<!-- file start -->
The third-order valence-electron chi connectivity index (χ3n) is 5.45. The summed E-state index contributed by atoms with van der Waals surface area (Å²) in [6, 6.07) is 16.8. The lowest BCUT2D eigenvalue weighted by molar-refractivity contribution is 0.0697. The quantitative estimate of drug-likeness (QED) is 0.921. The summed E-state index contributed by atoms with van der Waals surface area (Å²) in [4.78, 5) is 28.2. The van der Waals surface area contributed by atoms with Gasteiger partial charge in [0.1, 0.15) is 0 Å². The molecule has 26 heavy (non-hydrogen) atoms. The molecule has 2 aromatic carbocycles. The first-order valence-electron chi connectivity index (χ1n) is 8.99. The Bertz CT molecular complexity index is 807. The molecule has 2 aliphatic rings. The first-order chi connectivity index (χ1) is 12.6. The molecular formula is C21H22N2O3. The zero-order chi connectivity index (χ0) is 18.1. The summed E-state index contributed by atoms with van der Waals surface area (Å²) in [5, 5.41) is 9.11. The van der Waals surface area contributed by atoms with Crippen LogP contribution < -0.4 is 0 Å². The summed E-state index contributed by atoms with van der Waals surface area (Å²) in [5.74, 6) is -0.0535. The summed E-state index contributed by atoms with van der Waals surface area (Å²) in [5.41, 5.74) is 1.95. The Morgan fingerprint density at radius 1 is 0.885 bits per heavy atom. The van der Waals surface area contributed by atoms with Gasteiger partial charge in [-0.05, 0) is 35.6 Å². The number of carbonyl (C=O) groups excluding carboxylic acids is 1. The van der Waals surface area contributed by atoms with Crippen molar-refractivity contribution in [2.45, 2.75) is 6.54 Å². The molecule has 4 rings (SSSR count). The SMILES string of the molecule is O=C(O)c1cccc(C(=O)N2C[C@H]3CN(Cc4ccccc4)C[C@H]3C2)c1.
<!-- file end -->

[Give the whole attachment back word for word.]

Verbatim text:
The third-order valence-electron chi connectivity index (χ3n) is 5.45. The summed E-state index contributed by atoms with van der Waals surface area (Å²) in [6, 6.07) is 16.8. The lowest BCUT2D eigenvalue weighted by molar-refractivity contribution is 0.0697. The quantitative estimate of drug-likeness (QED) is 0.921. The summed E-state index contributed by atoms with van der Waals surface area (Å²) in [4.78, 5) is 28.2. The van der Waals surface area contributed by atoms with Gasteiger partial charge in [0.1, 0.15) is 0 Å². The molecule has 26 heavy (non-hydrogen) atoms. The molecule has 2 aromatic carbocycles. The first-order valence-electron chi connectivity index (χ1n) is 8.99. The Bertz CT molecular complexity index is 807. The molecule has 2 aliphatic rings. The first-order chi connectivity index (χ1) is 12.6. The molecular formula is C21H22N2O3. The zero-order chi connectivity index (χ0) is 18.1. The summed E-state index contributed by atoms with van der Waals surface area (Å²) in [5, 5.41) is 9.11. The van der Waals surface area contributed by atoms with Crippen LogP contribution < -0.4 is 0 Å². The summed E-state index contributed by atoms with van der Waals surface area (Å²) in [5.74, 6) is -0.0535. The summed E-state index contributed by atoms with van der Waals surface area (Å²) in [5.41, 5.74) is 1.95. The Morgan fingerprint density at radius 1 is 0.885 bits per heavy atom. The van der Waals surface area contributed by atoms with Gasteiger partial charge in [-0.05, 0) is 35.6 Å². The number of carbonyl (C=O) groups excluding carboxylic acids is 1. The van der Waals surface area contributed by atoms with Crippen molar-refractivity contribution in [2.45, 2.75) is 6.54 Å². The molecule has 4 rings (SSSR count). The SMILES string of the molecule is O=C(O)c1cccc(C(=O)N2C[C@H]3CN(Cc4ccccc4)C[C@H]3C2)c1.